Gates will work, but if you get one that puts the tensioner too close for comfort, go with the next size down. Bando is the best.

As for the battery; the alternator relies on the battery to function. If the battery is marginal, replace it. You most likely do not need an alternator. With a good battery and all the grounding clean, the alternator will perform better. Idle voltage/amperage will increase and the alt will better support the electrical load of the car's many systems.

Start with the battery then recheck the alternator.
Bought a new battery. Replaced the battery. Problem (trouble lights) didn't go away. Added rare hesitation to the mix. Alternator is next. Belts on the way I suppose.
 

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Discussion Starter · #13 ·
Test Results:

Battery
12.51V
274CCA
79* F

Starter
"Cranking Normal"
10.68V
0.0A
Time = 921ms

Charging System
"No Problems"
No Load 13.94V
Loaded 13.08V

Sorry for the terseness; I started a detailed post answering each question/poster line-by-line in quotes and nice formatting and lost the :mad: post each time due to keyboard shortcuts ... after it was almost 90% complete.
 

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If this result is before the battery exchange, it shows a weak battery. It also shows that the alternator is not supporting the electrical loads of the car. 13 volts is low. But with a bad battery, this is common.

If the battery was old or running low amp output for long, it would cause an alt failure. It's most likely a regulator issue but could be worn brushes if it has a lot of miles.

If you have an automatic and power everything, go with the higher amp output alt.
 

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When the brake AND charge warning lights come on together (engine running), it's pretty well going to be a failing/failed alternator. This is because of the way those two lights are wired in the combination meter. (See attached.)

Both lights are powered on the positive or high side from the battery through the ignition switch. The low, or ground, sides of the bulbs are switched to turn them on and off.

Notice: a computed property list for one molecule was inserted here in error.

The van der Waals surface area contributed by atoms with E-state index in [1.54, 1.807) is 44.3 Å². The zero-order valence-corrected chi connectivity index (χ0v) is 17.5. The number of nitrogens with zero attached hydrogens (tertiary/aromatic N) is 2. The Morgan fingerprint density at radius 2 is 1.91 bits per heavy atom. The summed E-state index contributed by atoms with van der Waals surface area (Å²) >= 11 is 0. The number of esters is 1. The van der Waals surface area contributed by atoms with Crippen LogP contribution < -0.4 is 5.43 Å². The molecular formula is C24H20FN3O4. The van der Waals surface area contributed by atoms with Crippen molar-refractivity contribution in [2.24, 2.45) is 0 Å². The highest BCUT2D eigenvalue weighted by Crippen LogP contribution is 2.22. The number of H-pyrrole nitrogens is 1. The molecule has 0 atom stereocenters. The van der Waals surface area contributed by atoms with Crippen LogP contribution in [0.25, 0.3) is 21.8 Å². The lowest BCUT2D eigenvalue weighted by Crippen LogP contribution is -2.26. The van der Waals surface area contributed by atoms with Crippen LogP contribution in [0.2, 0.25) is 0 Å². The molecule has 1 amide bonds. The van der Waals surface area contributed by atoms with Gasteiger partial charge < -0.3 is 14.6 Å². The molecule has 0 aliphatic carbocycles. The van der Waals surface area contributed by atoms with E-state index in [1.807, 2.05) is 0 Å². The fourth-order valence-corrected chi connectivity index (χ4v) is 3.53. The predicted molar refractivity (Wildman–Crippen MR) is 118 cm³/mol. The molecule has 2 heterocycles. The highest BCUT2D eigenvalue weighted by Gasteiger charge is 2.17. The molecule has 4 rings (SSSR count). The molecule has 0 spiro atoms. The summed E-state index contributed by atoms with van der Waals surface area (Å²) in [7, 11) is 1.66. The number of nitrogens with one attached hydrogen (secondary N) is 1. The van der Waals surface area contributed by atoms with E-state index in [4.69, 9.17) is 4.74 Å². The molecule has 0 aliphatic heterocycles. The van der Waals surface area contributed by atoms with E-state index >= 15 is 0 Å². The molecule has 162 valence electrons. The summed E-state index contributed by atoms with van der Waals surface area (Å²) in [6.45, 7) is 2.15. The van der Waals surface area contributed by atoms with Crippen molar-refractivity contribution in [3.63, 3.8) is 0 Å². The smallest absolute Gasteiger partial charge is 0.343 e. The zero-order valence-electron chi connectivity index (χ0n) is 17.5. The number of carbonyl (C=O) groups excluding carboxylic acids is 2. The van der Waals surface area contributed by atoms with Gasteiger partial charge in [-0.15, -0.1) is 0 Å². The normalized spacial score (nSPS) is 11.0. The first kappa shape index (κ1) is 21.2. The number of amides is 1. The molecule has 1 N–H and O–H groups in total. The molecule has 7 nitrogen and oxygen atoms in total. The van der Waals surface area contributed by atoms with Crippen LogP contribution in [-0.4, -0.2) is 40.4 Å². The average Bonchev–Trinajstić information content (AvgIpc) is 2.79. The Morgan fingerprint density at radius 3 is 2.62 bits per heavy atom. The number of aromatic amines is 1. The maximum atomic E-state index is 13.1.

With key on, engine off, the low end of the charge bulb is connected to ground through the alternator's internal regulator (the oval in the diagram), which acts as a switch in this situation. At this point the charge light should be on.

(Incidentally, in order for the alternator to start working when the engine starts, the charge warning light has to be working. The alternator rotor field current is supplied through the charge warning light until the alternator starts running. If the bulb is burned out, the alternator won't start working when the engine starts, even if the alternator is in perfect working order. For a good explanation of how the alternator works, see: What is an Alternator and How Does it Work? Understanding Alternator Generators )

At the same time as the low end of the charge bulb is connected to ground through the alternator switch, one end of the diode connecting to the low end of the brake light will also be at ground. With the indicated polarity of the diode, current can flow from ground, through the diode, to the brake warning bulb, thereby turning it on as well.

(The diode, however, isolates the charge warning light from the parking brake and fluid level switches, which also connect the low side of the brake bulb to ground.)

When the engine starts and the alternator is working, the regulator switch connects to the voltage source in the alternator indicated by the "+". (This is the diode trio mentioned in the linked article.) At this point, both sides of the bulbs are at much the same voltage, and they go out.

The only time both lights will come on together is when the alternator is not functioning and the voltage at low side of the bulbs, specifically at the junction of the charge light low wire and the diode, is below the battery voltage that's on the other side of the two bulbs. If the alternator is weak, the bulbs could glow dimly; but with both bulbs lit normally, the alternator isn't working.

The fact that the two lights both come on at more than 2000 rpm suggests that the commutator and/or the brushes are bad, and that at the higher speed, insufficient current is able to flow to the rotor winding, thereby not generating output from the stator winding.

There's two other cases that should be noted. If the battery voltage were to drop even though the alternator continues to function properly, there could be a higher voltage at the "+" than on the other, high, side of the charge bulb. This could result in the charge bulb coming on. The same could happen if the battery is at it's normal 12.7 Volts or so, but the alternator regulator fails, in which case, at higher rpms, the alternator output could go as high a 17 or 18 Volts. Again, the low side of the charge bulb would be at a higher voltage than the other side and the light could come on. However, in both these cases, with the Subaru wiring as it is, only the charge light would come on; not the brake light. This is because when the voltage is higher on the low side of the two bulbs than on the ignition switch side, the diode is reverse biased. Therefore, while current could flow through the charge bulb, it cannot flow through the brake warning light bulb. This is yet another way the combination of the two bulbs provides a fairly accurate indication of alternator failure.